Collected Item: ““The Brave Little Tailor, or Seven at One Stroke.” Grimm’s Household Fairy Tales, translated by Ella Boldey, with illustrations by R. André, New York: McLoughlin Bros., 1890, pp. 91-96.”
Full bibliographic citation (MLA)
“The Brave Little Tailor, or Seven at One Stroke.” Grimm’s Household Fairy Tales, translated by Ella Boldey, with illustrations by R. André, New York: McLoughlin Bros., 1890, pp. 91-96. https://ufdc.ufl.edu/UF00078883/00001/7j
Title of the complete book/anthology (not a single chapter/fairy tale)
Grimm’s Household Fairy Tales
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Ogres and Giants
What is special about this version of the tale?
In this edition of the Grimm’s Fairytale story, there are two detailed illustrations of giants depicted as a larger normal humans, not a monstrous ones. However, they act like monstrous giants eating sheep and living in a cave.
A brief summary of the plot that highlights any unique variations
A tailor sits at home and while making a vest kills seven flies at once with a cloth. Impressed by his actions he makes a belt saying, “seven at one stroke” and leaves for the city to make money on his accomplishment. When travelling he runs into an ogre; when the ogre sees the tailor’s belt, he makes him prove his strength with multiple tasks, which the tailor uses his wit to trick the ogre into thinking he does the tasks. After leaving the ogre he comes upon a kingdom where the king lives; the king tells the tailor if he can follow three tasks, he is able to have the princess’s hand in marriage and half the king’s wealth. The first task is to kill giants, the second is to catch a unicorn, and the third is to catch a wild boar. When marrying the princess, she realizes he is not a great soldier but a tailor and tells her father to kill him, when the tailor overhears this, he devises a plan to stay alive and keeps his marriage and his fortune.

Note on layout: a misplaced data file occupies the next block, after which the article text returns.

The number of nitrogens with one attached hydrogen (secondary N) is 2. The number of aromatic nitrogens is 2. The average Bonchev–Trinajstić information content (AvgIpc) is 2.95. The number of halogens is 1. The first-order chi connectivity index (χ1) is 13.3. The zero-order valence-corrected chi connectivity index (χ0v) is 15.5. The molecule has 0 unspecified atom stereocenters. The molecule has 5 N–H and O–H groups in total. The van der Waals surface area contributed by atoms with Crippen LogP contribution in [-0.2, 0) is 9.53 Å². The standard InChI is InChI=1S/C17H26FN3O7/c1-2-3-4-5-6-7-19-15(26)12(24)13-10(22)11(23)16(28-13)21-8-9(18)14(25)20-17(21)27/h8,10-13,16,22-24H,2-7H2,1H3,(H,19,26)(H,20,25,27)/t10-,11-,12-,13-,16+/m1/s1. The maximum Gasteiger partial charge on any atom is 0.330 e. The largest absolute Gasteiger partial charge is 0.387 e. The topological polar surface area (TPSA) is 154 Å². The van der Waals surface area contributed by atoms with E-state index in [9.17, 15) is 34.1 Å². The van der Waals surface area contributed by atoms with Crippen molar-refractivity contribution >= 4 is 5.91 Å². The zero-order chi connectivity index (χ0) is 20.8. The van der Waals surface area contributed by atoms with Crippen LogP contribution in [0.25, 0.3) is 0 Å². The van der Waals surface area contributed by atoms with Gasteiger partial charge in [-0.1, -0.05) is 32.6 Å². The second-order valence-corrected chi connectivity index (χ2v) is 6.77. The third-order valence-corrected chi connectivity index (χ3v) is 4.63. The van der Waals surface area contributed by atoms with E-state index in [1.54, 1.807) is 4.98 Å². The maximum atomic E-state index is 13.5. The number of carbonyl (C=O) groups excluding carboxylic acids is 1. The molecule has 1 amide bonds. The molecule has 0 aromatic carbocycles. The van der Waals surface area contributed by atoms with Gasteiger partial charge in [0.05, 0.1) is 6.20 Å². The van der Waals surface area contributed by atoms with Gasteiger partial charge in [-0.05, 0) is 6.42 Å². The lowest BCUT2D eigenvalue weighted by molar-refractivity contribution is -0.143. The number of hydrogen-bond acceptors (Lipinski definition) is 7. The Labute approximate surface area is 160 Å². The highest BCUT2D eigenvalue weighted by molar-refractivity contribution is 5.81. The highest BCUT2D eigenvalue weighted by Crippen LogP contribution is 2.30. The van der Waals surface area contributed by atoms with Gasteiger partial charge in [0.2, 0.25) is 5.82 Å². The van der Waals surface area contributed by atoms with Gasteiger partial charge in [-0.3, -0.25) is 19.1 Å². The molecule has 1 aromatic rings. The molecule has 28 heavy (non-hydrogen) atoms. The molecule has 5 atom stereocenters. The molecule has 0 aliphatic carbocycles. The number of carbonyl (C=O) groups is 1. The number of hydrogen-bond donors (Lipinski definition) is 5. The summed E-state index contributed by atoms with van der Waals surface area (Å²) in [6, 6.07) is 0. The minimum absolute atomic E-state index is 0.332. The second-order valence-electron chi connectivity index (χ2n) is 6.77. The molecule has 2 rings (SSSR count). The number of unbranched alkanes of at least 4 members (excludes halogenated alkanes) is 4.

The original source of the fairy tale, if easily identifiable (Straparola, Basile, de Beaumont, Perrault, Grimm, etc.)
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